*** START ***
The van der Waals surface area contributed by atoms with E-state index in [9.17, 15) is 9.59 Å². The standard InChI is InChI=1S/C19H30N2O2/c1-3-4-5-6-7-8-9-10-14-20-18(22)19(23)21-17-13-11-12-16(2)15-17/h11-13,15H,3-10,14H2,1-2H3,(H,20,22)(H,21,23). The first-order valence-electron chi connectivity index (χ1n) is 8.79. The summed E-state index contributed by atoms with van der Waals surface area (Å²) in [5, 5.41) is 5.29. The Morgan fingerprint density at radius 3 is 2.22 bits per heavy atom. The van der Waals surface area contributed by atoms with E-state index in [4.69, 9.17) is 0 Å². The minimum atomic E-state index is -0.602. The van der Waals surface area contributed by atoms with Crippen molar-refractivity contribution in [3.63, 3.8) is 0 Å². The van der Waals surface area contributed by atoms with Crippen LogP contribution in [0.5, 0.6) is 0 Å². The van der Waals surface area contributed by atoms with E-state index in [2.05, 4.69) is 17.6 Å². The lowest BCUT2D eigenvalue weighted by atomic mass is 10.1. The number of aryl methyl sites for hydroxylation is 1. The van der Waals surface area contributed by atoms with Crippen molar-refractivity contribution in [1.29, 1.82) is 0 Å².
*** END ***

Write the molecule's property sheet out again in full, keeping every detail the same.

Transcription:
The van der Waals surface area contributed by atoms with E-state index in [9.17, 15) is 9.59 Å². The standard InChI is InChI=1S/C19H30N2O2/c1-3-4-5-6-7-8-9-10-14-20-18(22)19(23)21-17-13-11-12-16(2)15-17/h11-13,15H,3-10,14H2,1-2H3,(H,20,22)(H,21,23). The first-order valence-electron chi connectivity index (χ1n) is 8.79. The summed E-state index contributed by atoms with van der Waals surface area (Å²) in [5, 5.41) is 5.29. The Morgan fingerprint density at radius 3 is 2.22 bits per heavy atom. The van der Waals surface area contributed by atoms with E-state index in [4.69, 9.17) is 0 Å². The minimum atomic E-state index is -0.602. The van der Waals surface area contributed by atoms with Crippen molar-refractivity contribution in [3.63, 3.8) is 0 Å². The van der Waals surface area contributed by atoms with Crippen LogP contribution in [0.5, 0.6) is 0 Å². The van der Waals surface area contributed by atoms with E-state index in [2.05, 4.69) is 17.6 Å². The lowest BCUT2D eigenvalue weighted by atomic mass is 10.1. The number of aryl methyl sites for hydroxylation is 1. The van der Waals surface area contributed by atoms with Crippen molar-refractivity contribution in [1.29, 1.82) is 0 Å².